Nowadays, we don’t get surprised when we hear about yet another company building an autonomous passenger car. The driverless car trend is already upon us – from Ford to Volvo, and to Mercedes-Benz, most car manufacturers name 2020 as the year when fully autonomous vehicles will be ready for regular use. The cargo industry is slightly behind the trend, but just last week Tesla unveiled their long-awaited Semi Truck. Tesla Semi has the 800-kilometer range and enhanced autopilot features that allow it to drive itself on the highway, stay in its lane and keep a safe distance from the vehicles and other obstacles around. With more automation examples coming to the transport and logistics industry, it is really interesting to see how this technology is evolving. While in-land automation is already being discussed and tested by the major players in the industry, the large autonomous ocean vessels is a new promising trend in the maritime sector. We would like to thank Freighthub and Dr. Michael Ardelt for providing us with the following article on Autonomous Ships. Enjoy!
Autonomous Ships: The World of Tomorrow is Coming Sooner Than You Think
Self-driving tractor trailers might be making some headlines, but they aren’t the only autonomous vehicle making waves. When it comes to moving freight from A to B, there’s nothing that comes close to the heavy hauler that is the cargo ship. Japanese shipbuilders and freight companies are coming together to engineer a cargo vessel that can set its own course. According to the Guardian, they plan to launch a fleet of 250 self-navigating cargo ships by 2025.
“Plenty of people have been building modest autonomous boats in recent years, but the real payoff is in something much larger. As the Economist has pointed out in the past, fully robotic cargo ships could be faster, safer, and ultimately cheaper to run than their crewed counterparts. And that promise obviously hasn’t escaped the attention of some of the world’s largest users of maritime freight,” says MIT’s Technology Review.
So what would be driving the vessels? The goal is to create an onboard AI (artificial intelligence) system that, armed with a full array of data sensors and input from other sources, could navigate the safest and most efficient route. The Japanese consortium working on the project is optimistic to have 250 self-driving vessels ready to be built by as early as 2025.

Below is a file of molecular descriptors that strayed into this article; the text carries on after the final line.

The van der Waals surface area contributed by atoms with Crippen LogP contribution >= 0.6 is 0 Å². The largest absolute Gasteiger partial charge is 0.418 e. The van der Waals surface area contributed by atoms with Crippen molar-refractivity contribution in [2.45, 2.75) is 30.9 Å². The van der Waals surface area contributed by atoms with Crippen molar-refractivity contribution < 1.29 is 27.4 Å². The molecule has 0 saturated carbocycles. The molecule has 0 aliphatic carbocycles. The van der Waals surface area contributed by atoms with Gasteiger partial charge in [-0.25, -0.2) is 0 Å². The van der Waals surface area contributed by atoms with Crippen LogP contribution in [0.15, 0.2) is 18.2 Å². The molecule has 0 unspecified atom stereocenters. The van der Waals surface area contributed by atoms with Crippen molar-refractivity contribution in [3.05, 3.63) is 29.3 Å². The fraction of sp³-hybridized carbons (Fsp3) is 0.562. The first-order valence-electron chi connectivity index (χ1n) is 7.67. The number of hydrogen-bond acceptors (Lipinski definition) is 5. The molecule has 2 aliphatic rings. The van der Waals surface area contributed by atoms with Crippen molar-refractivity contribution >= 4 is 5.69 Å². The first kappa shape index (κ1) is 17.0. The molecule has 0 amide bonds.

Customers Are Already Lining Up
Much like any new piece of technology, there are already eager customers ready to get their hands on the hot new gadget. Among the first in line are BHP Billiton and Rio Tinto, according to Bloomberg reports. Rio Tinto isn’t new to the automated scene either, having already replaced many of their mining trucks with automated versions. According to Rob Atkinson, who heads productivity efforts at Rio Tinto, the company’s driverless trucks have proven to be roughly 15 percent cheaper to run than vehicles with humans behind the wheel.
Norwegian chemical company, Yara, is already starting to dip their toes in the automated waters. Recently, Yara announced that they would begin trials for the world’s first fully electric automated container ship. This vessel will sail from the Porsgrunn production plant, along with the coast, to the ports of Brevik and Larvik in 2018. While it will be fully crewed to start, Yara hopes to have the vessel remote controlled by 2019 and then completely autonomous by 2020.
The World of Tomorrow is Coming Soon
These projects are starting to turn what was once a futuristic idea into something tangible, following the vision outlined by Roll-Royce last year.
“Long-term, the British engineering firm predicts a future in which cargo ships ply the seas without a single crew member aboard. It reckons that a crewless ocean-going cargo ship could be sailing by 2035. But, just like the first wave of driverless cars, ships will gain features, such as autonomous navigation, incrementally. And for the shipping industry, it seems those increments can’t come soon enough,” the MIT Technology Review says.
While the idea of a crewless ship sounds grand, what happens when things go awry? Well, there’s already a solution in place for that, drones. Maersk is already piloting a program that could use drones to make deliveries to ships and investigate any potential hazards without risking human lives.
“Drones can make savings in both costs and time. There are high costs for on-board delivery of small parcels, filled with urgent spare parts or mail, because of the need for a barge.”
Markus Kuhn, Supply Chain Manager at MAERSK Tankers
When considering this in conjunction with the potential that automated trucks can bring to the industry, it creates an exciting prospect for the future indeed. However, as we’re still more or less in the development stage, there’s not much we digital freight forwarders can do now but watch and wait.
About the author: Dr. Michael Ardelt heads up FreightHub’s Logistics Operations Teams in Berlin and Hamburg and not only holds a Ph.D. in Autonomous Driving but also gained 10 experience as an engineer, manager and entrepreneur at BMW, BCG and Zalando. FreightHub revolutionizes international freight forwarding by digitizing still largely manual processes and allows customers to get quotes, book and manage shipments in one platform and in real-time.